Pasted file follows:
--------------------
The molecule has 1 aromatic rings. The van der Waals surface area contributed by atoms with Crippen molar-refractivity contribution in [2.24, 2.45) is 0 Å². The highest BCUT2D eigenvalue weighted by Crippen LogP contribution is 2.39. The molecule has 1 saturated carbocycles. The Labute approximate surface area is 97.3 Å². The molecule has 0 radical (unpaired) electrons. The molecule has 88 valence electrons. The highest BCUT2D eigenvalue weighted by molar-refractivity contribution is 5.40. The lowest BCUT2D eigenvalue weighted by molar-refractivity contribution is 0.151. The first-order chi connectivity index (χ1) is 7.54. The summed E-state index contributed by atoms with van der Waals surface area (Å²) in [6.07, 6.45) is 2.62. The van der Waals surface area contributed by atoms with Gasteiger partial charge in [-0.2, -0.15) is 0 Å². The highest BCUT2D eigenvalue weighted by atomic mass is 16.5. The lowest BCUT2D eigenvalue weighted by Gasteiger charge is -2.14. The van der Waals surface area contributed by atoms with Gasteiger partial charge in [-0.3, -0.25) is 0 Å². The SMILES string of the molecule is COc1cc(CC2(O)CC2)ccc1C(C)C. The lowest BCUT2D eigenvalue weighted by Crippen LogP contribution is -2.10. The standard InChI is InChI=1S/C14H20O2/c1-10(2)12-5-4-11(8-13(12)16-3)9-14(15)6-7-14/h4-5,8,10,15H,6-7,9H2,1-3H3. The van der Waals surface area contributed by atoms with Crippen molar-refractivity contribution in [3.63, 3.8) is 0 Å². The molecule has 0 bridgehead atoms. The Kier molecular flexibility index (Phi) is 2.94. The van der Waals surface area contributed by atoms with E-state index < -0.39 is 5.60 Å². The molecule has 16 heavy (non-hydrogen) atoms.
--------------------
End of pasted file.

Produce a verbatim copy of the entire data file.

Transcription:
The molecule has 1 aromatic rings. The van der Waals surface area contributed by atoms with Crippen molar-refractivity contribution in [2.24, 2.45) is 0 Å². The highest BCUT2D eigenvalue weighted by Crippen LogP contribution is 2.39. The molecule has 1 saturated carbocycles. The Labute approximate surface area is 97.3 Å². The molecule has 0 radical (unpaired) electrons. The molecule has 88 valence electrons. The highest BCUT2D eigenvalue weighted by molar-refractivity contribution is 5.40. The lowest BCUT2D eigenvalue weighted by molar-refractivity contribution is 0.151. The first-order chi connectivity index (χ1) is 7.54. The summed E-state index contributed by atoms with van der Waals surface area (Å²) in [6.07, 6.45) is 2.62. The van der Waals surface area contributed by atoms with Gasteiger partial charge in [-0.2, -0.15) is 0 Å². The highest BCUT2D eigenvalue weighted by atomic mass is 16.5. The lowest BCUT2D eigenvalue weighted by Gasteiger charge is -2.14. The van der Waals surface area contributed by atoms with Gasteiger partial charge in [-0.3, -0.25) is 0 Å². The SMILES string of the molecule is COc1cc(CC2(O)CC2)ccc1C(C)C. The lowest BCUT2D eigenvalue weighted by Crippen LogP contribution is -2.10. The standard InChI is InChI=1S/C14H20O2/c1-10(2)12-5-4-11(8-13(12)16-3)9-14(15)6-7-14/h4-5,8,10,15H,6-7,9H2,1-3H3. The van der Waals surface area contributed by atoms with Crippen molar-refractivity contribution in [3.63, 3.8) is 0 Å². The molecule has 0 bridgehead atoms. The Kier molecular flexibility index (Phi) is 2.94. The van der Waals surface area contributed by atoms with E-state index < -0.39 is 5.60 Å². The molecule has 16 heavy (non-hydrogen) atoms.